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Summer Camp 2012 – Orienteering

July 28, 2012

Ever been lost out riding? Scared of doing le TREC or endurance riding, because you’re worried you might not be able to find your way? Laureen Roberts, TREC and endurance expert, was taking no chances with the Ride 2 riders, and was determined to transform us into a crack team of orientation experts.

Laureen started off by talking about the various OS maps available. “Riders need the Explorer series, which shows field boundaries and gives highest level of detail,” she explained. “Horse riders are allowed to use bridleways, permissive paths, BOATs (Byways Open to All Traffic) and restricted byways.

“Lost, us? Never!” L to r Liz, Laureen, Helen, Catriona and Chrissie.

Laureen quickly ran through the procedure for competing in the orienteering phase of a TREC competition.

“Competitors are given a photocopy of the OS map, and have a few minutes to copy the master route onto their own map. Be extremely careful when doing this, as there are often little trick areas, such as the route passing on a specific side of a hedge or gateway. Good navigation markers to look out for include water – streams, ponds and so on – wooded areas and buildings, as well as landscape features like water towers and church spires.”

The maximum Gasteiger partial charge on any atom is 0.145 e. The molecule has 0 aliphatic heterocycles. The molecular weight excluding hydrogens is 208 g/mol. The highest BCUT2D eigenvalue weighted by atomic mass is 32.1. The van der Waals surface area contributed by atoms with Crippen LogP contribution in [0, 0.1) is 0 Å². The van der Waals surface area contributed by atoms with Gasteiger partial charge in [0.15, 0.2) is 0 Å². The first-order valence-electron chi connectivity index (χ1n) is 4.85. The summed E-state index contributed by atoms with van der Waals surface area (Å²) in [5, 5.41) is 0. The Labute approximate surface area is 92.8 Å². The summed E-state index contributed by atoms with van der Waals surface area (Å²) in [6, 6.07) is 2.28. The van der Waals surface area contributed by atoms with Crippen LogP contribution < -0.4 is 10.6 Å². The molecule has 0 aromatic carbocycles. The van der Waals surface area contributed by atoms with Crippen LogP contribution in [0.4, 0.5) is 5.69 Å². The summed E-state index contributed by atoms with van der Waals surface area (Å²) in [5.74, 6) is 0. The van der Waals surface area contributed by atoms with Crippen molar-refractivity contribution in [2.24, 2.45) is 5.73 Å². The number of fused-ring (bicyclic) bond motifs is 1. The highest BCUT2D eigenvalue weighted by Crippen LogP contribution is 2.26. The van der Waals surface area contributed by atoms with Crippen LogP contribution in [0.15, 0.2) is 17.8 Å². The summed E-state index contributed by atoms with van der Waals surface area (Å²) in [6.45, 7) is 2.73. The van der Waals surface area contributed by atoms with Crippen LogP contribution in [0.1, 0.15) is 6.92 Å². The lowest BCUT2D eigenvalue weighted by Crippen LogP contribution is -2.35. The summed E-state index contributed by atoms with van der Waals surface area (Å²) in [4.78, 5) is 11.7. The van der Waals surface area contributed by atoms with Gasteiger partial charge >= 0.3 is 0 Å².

Laureen handed out some maps, and we all marked the route. This practice exercise was to take place on foot rather than mounted, as it involved crossing a very busy A road. Laureen took us through the proposed route, pointing out an orchard, marshy area and buildings, as well as the points where we should expect to cross a road or track, then we set off in pairs.

Liz and I set off first, crossing a small wooded area and stopping every few minutes to cross check with our maps. Unfortunately, we started chatting and got a little distracted, missing the stile that should have taken us into the orchard! We were quickly back on track, but Laureen reminded us that in a competition we could have missed out seeing the steward, and lost a lot of points. We checked off footpaths, trees, two minor roads, buildings, a small pond and a plant nursery, before crossing the main road back to the yard very pleased with ourselves. Unfortunately, we’d gone bounding off in such a hurry that we’d forgotten to put on our fluorescent tabards, and Laureen reminded us that in a competition, we’d have failed the equipment check.

As well as being great fun, orienteering obviously has a very practical application. Next time it’s raining, why not get a local OS Explorer map, make up a practice route, and see if you can navigate round it?

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